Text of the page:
# Range of voltage monitor

Discussion in 'The Projects Forum' started by tonloc, May 2, 2008.

1. ### tonloc Thread Starter New Member

May 2, 2008
2
0
I may be asking for too much here, but I am looking at coming up with two circuits to monitor voltage. The first will monitor a voltage and light an LED if it's from +3 to +12. The second does the same except the range is -1 to -10. It will hopefully be powered by +5v.

2. ### mik3 Senior Member

Feb 4, 2008
4,846
63
You can use op-amp connected as comparators. search in goole for comparator circuits or on this site :

3. ### beenthere Retired Moderator

Apr 20, 2004
15,815
282
You will have problems with the voltages. In most cases, an op amp or comparitor can only have inputs that are not more positive or more negative than the power rails. You could reduce the voltage magnitudes with a divider, but you will probably need to run on +/- 5 volts volts.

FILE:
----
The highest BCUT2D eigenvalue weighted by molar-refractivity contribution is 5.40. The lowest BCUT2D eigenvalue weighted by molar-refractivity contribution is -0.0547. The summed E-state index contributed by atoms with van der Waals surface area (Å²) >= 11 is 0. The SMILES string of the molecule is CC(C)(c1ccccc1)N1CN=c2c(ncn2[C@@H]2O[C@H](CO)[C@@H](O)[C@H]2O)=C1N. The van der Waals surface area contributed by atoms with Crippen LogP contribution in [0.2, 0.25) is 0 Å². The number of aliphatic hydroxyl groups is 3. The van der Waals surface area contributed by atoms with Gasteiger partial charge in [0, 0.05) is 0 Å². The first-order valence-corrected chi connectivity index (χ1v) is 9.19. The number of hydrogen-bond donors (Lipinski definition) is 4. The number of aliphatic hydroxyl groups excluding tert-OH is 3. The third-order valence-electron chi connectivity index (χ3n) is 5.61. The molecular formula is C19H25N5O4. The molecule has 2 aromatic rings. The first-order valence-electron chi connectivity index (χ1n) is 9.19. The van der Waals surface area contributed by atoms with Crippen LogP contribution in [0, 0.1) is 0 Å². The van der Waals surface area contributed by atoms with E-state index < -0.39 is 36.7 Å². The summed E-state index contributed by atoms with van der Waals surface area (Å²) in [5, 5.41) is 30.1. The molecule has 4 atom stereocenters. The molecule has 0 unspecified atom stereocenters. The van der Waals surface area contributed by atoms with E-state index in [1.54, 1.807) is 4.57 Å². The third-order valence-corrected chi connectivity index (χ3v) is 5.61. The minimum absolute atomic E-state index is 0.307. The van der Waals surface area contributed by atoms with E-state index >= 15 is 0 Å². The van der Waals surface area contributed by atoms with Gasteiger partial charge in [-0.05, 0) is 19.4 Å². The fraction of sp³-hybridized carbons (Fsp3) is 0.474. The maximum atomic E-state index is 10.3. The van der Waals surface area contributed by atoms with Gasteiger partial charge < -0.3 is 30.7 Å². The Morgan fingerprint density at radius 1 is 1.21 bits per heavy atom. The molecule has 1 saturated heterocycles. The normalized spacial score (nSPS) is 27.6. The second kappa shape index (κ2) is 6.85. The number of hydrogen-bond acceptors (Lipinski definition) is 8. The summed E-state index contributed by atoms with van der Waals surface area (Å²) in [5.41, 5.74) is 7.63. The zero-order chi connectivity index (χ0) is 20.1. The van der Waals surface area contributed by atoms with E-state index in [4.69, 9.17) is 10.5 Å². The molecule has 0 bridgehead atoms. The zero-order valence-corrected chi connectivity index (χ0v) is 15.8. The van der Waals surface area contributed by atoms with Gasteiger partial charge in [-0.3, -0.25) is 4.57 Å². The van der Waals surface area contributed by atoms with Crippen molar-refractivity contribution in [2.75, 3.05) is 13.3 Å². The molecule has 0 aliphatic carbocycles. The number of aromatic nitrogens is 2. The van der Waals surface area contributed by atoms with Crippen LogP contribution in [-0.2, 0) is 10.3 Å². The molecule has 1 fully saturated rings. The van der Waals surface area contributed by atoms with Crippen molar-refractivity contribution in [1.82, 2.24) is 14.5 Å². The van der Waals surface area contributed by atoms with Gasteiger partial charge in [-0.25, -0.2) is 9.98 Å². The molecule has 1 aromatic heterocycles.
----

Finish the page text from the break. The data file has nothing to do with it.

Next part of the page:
4. ### SgtWookie Expert

Jul 17, 2007
22,182
1,728
I think this is one of those "It depends" kind of problems.

Is the +5v supply for your circuit completely isolated from the other supply voltages? (eg: a battery of some sort) If not, you'll need to use a DC-DC converter/inverter IC to measure the negative voltage, or another negative supply to measure the negative voltages. Or, a double-pole double-throw 5v coil relay or something like a MAX333 analog switch (Vcc to +5v, ground to the - voltage) driven by an astable multivibrator and a couple of non-polarized capacitors to invert the polarity of the negative voltage.

5. ### Ron H AAC Fanatic!

Apr 14, 2005
7,050
657
If the voltages you're monitoring can supply a little current, you can, in principle, use a scheme like this. The inputs are attenuated and level shifted to get them within the common mode range of the comparators.
You might need to add some pots and a voltage reference if your tolerance requirements are tight.
The LED part number is just something I had a spice model for. You can change it and the current limiting resistors to meet your requirements.

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6. ### tonloc Thread Starter New Member

May 2, 2008
2
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Thanks for the feedback and circuits. I will give them a try.